September 2-5, 1939 (?)1


Author(s) / Origin of Letter
Recipient(s) / Relationship to Author(s) / Destination of Letter


Karl Jellinek
                     [New York City, USA]

Siegmund Jellinek (father of KJ)
Berta S. Jellinek (mother of KJ)
Gisela Jellinek Schlesinger
(sister of KJ)
                               [Vienna, then-Germany]
Karl has read about the outbreak of war in the New York Times, but he maintains his hope for his family’s reunion in America. He is studying English and hopes to earn more money soon and be able to take better care of his second child. He chides Gisela for her inappropriate sentimentality during “this worldwide inferno.” Also, family news, including re: Max’s affidavit and Michaela’s good development.


. . . that the world war has broken out. I read in the New York Times: before the war, the world was full of hope, now the world is full of despair. This sentence, so true in general, does not apply to us, because there is already a ray of hope on the horizon, and it is constantly approaching, growing and growing until it is a broad ribbon tying together all the scattered parts of the Jellinek family and letting them live a new and happy life in free America. May God the almighty bless us and give us strength. -Amen.-- Now, to you, my dearest parents: I am happy that you are well, and that the sea’s troubled waters reach you only in a diminished way. You are healthy and that is an enormous reassurance for me, otherwise, I would hardly be able to endure this severe fight with such strong nerves. Believe me, it is not easy, and only my strong trust in God and my fatalism help me overcome all the difficulties. I am now learning English with the brother of the cousin who has a language school,2 and I hope to be able to provide better support for the new Jellinek when I become an official in some office.3_ Marvelous Gisela, whose letters are so wonderful, should not be immediately offended when I say of one of her letters, that this one was not like the ones I am used to receiving from her. Today, feelings and sentimentality are luxuries that one cannot afford; otherwise, one would lose one’s mind in this worldwide inferno. - - - - Do not be so worried about Miron’s machines; the whole matter was a dead end when Anna and Miron had to leave Vienna without them and the trustee demanded payment. I predicted it, but you were not willing to believe me and wasted so much money and energy on it.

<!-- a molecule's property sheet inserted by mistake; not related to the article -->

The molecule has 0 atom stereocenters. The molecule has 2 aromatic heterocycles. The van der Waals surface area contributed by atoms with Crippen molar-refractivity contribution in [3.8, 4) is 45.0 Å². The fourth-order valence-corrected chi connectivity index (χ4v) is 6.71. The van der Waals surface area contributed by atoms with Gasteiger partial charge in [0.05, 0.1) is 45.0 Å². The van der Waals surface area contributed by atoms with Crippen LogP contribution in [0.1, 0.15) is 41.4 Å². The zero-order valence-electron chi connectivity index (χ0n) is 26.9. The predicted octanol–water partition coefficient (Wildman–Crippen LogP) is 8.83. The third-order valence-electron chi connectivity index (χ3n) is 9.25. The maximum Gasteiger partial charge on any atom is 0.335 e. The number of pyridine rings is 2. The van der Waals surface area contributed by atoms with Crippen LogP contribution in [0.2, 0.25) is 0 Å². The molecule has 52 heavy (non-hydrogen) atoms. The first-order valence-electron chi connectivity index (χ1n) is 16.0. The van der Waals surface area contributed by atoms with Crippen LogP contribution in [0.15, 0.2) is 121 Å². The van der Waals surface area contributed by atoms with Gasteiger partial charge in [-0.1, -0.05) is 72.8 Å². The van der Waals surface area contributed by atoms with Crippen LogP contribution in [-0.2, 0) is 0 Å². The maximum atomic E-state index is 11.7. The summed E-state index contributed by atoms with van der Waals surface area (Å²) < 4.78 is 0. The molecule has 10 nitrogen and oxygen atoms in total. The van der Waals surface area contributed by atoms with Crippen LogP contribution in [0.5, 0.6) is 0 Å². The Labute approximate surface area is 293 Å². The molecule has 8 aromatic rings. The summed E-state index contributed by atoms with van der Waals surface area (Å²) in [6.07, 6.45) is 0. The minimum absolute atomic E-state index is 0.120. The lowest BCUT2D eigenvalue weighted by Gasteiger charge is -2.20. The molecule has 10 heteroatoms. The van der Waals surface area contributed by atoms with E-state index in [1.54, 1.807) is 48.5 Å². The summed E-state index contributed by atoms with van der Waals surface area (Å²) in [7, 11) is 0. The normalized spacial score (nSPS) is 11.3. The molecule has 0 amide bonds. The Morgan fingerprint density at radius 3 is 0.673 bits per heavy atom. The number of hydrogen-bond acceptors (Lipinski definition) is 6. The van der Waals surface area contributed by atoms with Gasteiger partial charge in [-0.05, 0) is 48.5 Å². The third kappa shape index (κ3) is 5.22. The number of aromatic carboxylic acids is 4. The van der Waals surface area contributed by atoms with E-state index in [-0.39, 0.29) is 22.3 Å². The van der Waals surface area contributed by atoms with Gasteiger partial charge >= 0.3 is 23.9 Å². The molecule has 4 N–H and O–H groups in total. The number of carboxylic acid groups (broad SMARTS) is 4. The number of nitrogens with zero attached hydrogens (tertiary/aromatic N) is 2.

- - - As I read about Best4 in the paper, I thanked God for saving us from great danger. That would have been all we needed. What luck that I maintained such presence of mind.5 That Oskar Hirschensohn6 returned home safely gave me whole-hearted joy. He is such a decent and wonderful person that he deserves for life to still be good to him. On the other hand, I am not interested in any social contact with Erna here in New York. Before I quickly end my letter - I am afraid that Gisela won’t be able to read the letter all at once - I ask you to convey the most important [parts] of my letter to Anna and Max, whom I have already written three times. Besides that, I would like Gisela to write me the essence of Anna and Max’s, as well as Hugo’s letters. Please write to dear Max that he can expect his affidavit soon. I very much thank dear Hugo for the nice picture which is a very good likeness of him. I hope very much that you will read this letter in good health and with pleasure. This past Sunday, we were unfortunately not able to visit sweet Micherle,7 because some child there got sick with mumps. The child [Micherle] is developing wonderfully indeed; she already speaks English very well, and if one takes a toy from her, she hits strongly; she’ll make her way. Yet, she is definitely everybody’s darling in the home and really a bright ray of sunshine.

              A thousand heartfelt kisses to everyone,       your loyal Karlo

Karla will write a separate letter tomorrow.


Translated by Laura Jockusch


1. Typed end page of letter fragment, undated by author. Our estimation of date is based on the opening phrase about the outbreak of world war.

2. It is not clear who he means, because “the brother of the cousin” (feminine in the German original) is also a cousin.

3. Karl is referring to the forthcoming birth of his son, Bernhard. Karl hopes that he will earn more money to give his son better material support by the time he is born in October.

4. It is possible that Karl is referring to Werner Best, a Nazi official, a senior member of the SS and the Sichereitspolizei (Security Police). From September 1939 to June 1940, Werner Best headed “Section II of the Reichssicherseitshauptamt” (Reich Security Main Office). He was later accused of complicity in the murder of Jews and of the Polish Intelligentsia in occupied Poland. Laura Jockusch, a respected scholar and teacher of Holocaust history, wrote this footnote ca. 2002, when she was a graduate student. She added that she did not know which particular incident Karl was referring to, and that she very much doubted that Karl could have already known in September 1939 about the killing of Jews and Polish intelligentsia through American newspapers.

5. Possible alternative translation of this phrase: “What luck that I was so quick-witted.”

6. Oskar Hirschensohn was the brother of Martha Hirschensohn Jellinek. Martha was married to Siegfried Jellinek, Karl's brother.

7. “Micherle” is a diminutive, affectionate name for Michaela, the first child of Karl and Karla. Michaela was born in Vienna in August 1937. Michaela stayed in a ‘live-in’ group nursery home during the first year and a half after the family’s escape to New York City from Vienna, because Karl and Karla had to work very long hours to earn enough money to survive.

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